Fandom and Media Work

Last week was the annual AOIR conference, this time in Vancouver. I could not make it, but several friends and colleagues were cool enough to point out to me that MIT's Henry Jenkins - whose work is a big source of inspiration for me, as for many others - referred to Media Work at his conference keynote (see picture, courtesy of one of our IU graduate students in attendance).

Henry discussed participatory culture, its historical antecedents in fandom (from an audience perspective), and its recent appropriation by media industries. Several blogs online feature summaries of his talk - I particularly like the Twitter-style index at Kathleen Fitzpatrick's Planned Obsolescence blog, and the more detailed and balanced review by Axel Bruns on his Snurblog.

In a critical response to Jenkins' keynote, Rochelle Mazar's excellent Diary of a Subversive Librarian featured the following observation:
Fandom is not a money economy, but it is an ecomony nevertheless. It’s a complex gift economy, where creative production, feedback, and critical reflection are the products and name recognition, attention and feedback are the currency.
This is a profound insight, and immediately resonated with something about the workstyles of professionals across the media industries: they more often than not see their work as somehow located outside of a "money economy", and tend to establish their professional identity also based on "gift" criteria such as peer review, reputation, and attention (of competitor-colleagues first, and audiences later).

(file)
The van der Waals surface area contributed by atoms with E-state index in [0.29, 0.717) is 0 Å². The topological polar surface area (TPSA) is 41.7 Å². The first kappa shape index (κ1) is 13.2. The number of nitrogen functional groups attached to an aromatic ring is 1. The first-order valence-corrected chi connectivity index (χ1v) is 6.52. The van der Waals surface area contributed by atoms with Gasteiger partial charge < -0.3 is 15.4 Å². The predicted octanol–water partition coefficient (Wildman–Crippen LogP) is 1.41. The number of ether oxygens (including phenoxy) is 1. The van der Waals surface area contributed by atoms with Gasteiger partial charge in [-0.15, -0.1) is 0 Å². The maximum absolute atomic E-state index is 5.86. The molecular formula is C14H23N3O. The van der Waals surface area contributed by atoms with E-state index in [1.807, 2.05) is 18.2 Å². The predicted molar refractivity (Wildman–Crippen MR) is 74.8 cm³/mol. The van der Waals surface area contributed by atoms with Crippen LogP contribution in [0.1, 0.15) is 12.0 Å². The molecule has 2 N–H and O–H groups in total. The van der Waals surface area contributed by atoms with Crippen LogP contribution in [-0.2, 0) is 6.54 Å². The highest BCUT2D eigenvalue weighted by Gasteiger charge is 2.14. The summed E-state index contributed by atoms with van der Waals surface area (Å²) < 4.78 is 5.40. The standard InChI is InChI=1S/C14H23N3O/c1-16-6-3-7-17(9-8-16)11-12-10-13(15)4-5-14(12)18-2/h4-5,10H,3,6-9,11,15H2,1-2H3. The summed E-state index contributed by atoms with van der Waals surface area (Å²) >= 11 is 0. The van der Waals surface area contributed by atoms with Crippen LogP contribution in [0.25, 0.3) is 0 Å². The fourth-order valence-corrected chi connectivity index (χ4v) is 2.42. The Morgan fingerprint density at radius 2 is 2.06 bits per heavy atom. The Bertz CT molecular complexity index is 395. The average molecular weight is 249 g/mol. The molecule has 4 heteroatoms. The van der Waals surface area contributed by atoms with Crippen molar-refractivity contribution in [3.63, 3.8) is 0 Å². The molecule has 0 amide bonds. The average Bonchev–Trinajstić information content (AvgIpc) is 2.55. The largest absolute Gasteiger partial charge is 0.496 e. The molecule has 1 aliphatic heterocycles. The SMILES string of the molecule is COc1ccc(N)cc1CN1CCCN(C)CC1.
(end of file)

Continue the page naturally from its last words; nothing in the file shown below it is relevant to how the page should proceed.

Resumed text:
Media workers and fans thus share a fundamental property of their self-identity. But in terms of their social identity, they differ: fans tends to shy away from the money issue, whereas professionals expect to be paid for their work (even though many go through a "work for free" phase, especially at the start of their portfolio careers).

However: once media professionals have experienced their fair share of lay-offs, terminated contracts, and cancelled projects, once they have reached another phase in their lives (with perhaps more attention for family life, care of elderly parents, grounding in some kind of community), the "fandom" aspect of media work perhaps diminishes, and shifts more towards a rather traditional value theory of labor.

I wonder whether that is the moment when the "fun" gets taken out of media work. Whether this is the moment companies lose their most senior, experienced workers - because they fail to invest in them in a way that enables these professionals to stay fans?

To me, this comment reveals a crucial element of what it means to have "talent" in the media industries: that is, to be a fan (and to work in an environment that enables and encourages you to stay one).